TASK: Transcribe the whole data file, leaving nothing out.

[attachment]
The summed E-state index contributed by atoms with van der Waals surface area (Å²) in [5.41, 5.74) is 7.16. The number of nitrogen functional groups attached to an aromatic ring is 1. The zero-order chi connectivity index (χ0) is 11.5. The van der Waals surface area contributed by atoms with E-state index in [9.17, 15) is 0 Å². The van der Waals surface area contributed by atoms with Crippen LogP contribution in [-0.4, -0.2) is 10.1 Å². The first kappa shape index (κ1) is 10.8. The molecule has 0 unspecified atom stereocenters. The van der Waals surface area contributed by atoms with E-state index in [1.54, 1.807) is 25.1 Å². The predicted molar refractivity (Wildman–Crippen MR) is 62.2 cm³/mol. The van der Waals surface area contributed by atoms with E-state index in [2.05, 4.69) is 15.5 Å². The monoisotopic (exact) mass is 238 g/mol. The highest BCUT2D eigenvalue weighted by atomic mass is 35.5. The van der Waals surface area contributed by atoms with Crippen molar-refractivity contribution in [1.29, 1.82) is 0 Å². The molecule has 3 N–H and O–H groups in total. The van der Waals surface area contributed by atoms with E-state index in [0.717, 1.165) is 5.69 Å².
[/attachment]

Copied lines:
The summed E-state index contributed by atoms with van der Waals surface area (Å²) in [5.41, 5.74) is 7.16. The number of nitrogen functional groups attached to an aromatic ring is 1. The zero-order chi connectivity index (χ0) is 11.5. The van der Waals surface area contributed by atoms with E-state index in [9.17, 15) is 0 Å². The van der Waals surface area contributed by atoms with Crippen LogP contribution in [-0.4, -0.2) is 10.1 Å². The first kappa shape index (κ1) is 10.8. The molecule has 0 unspecified atom stereocenters. The van der Waals surface area contributed by atoms with E-state index in [1.54, 1.807) is 25.1 Å². The predicted molar refractivity (Wildman–Crippen MR) is 62.2 cm³/mol. The van der Waals surface area contributed by atoms with E-state index in [2.05, 4.69) is 15.5 Å². The monoisotopic (exact) mass is 238 g/mol. The highest BCUT2D eigenvalue weighted by atomic mass is 35.5. The van der Waals surface area contributed by atoms with Crippen molar-refractivity contribution in [1.29, 1.82) is 0 Å². The molecule has 3 N–H and O–H groups in total. The van der Waals surface area contributed by atoms with E-state index in [0.717, 1.165) is 5.69 Å².